and in your mind solidify
that you didn't make a good purchase.
one thing I want emphasized is
you don't go through this process
with same level of intensity or concern
for all products you buy. in other words --
depending upon your level of involvement
with a particular product or product category --
you might go through this process very very quickly
and doing so you would use what's called
routine problem-solving behavior.
so typically when you want to buy a bottle of ketchup,
you don't spend much time going through this process.
and in fact you probably don't do any
post purchase evaluation
unless product doesn't perform
as expected. if this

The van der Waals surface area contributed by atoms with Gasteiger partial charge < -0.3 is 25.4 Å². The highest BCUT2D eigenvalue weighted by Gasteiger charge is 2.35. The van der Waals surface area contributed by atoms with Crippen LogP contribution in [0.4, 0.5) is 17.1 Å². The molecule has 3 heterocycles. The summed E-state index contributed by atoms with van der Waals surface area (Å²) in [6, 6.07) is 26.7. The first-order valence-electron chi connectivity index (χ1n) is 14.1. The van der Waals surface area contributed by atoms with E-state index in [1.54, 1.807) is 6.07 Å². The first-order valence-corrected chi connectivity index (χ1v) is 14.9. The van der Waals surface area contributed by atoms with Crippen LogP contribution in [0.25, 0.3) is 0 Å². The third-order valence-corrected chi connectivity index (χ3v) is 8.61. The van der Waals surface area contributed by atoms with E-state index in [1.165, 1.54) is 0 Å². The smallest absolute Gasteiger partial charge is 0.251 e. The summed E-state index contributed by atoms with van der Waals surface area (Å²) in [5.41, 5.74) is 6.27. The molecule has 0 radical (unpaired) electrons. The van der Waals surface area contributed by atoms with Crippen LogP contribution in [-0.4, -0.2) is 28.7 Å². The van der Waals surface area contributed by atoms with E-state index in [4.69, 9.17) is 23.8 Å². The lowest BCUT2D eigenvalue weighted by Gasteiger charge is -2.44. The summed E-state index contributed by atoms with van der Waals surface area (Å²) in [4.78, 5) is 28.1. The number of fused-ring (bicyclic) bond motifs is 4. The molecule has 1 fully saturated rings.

product you're buying is very important to you
and you have a high-level involvement
here because it's very expensive or there's a lot of
risk involved or it's going to reflect
significantly on your personal image,
you might take a lot of time going through this process.
in this case you will be using what's called extended
problem solving. a girl buying her wedding
dress probably uses extended problem-solving.
very rarely would they buy the first one they tried on
even if they liked it best with out
first trying other alternatives.
and products that are purchased with some level of involvement
between these two levels
would use what is called
called limited problem solving. so you're going to buy a
blender for example or a new
outfit or something like that, you would probably use
limited problem solving. so I just wanted
to illustrate here for you the beginning of the the concept
consumer behavior and the consumer
buying decision process.
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市場洞悉:消費者行為與決策過程 (Market Sensing: Consumer Behavior Decision Process)

2403 分類 收藏
羅紹桀 發佈於 2016 年 5 月 10 日    羅紹桀 翻譯    Mandy Lin 審核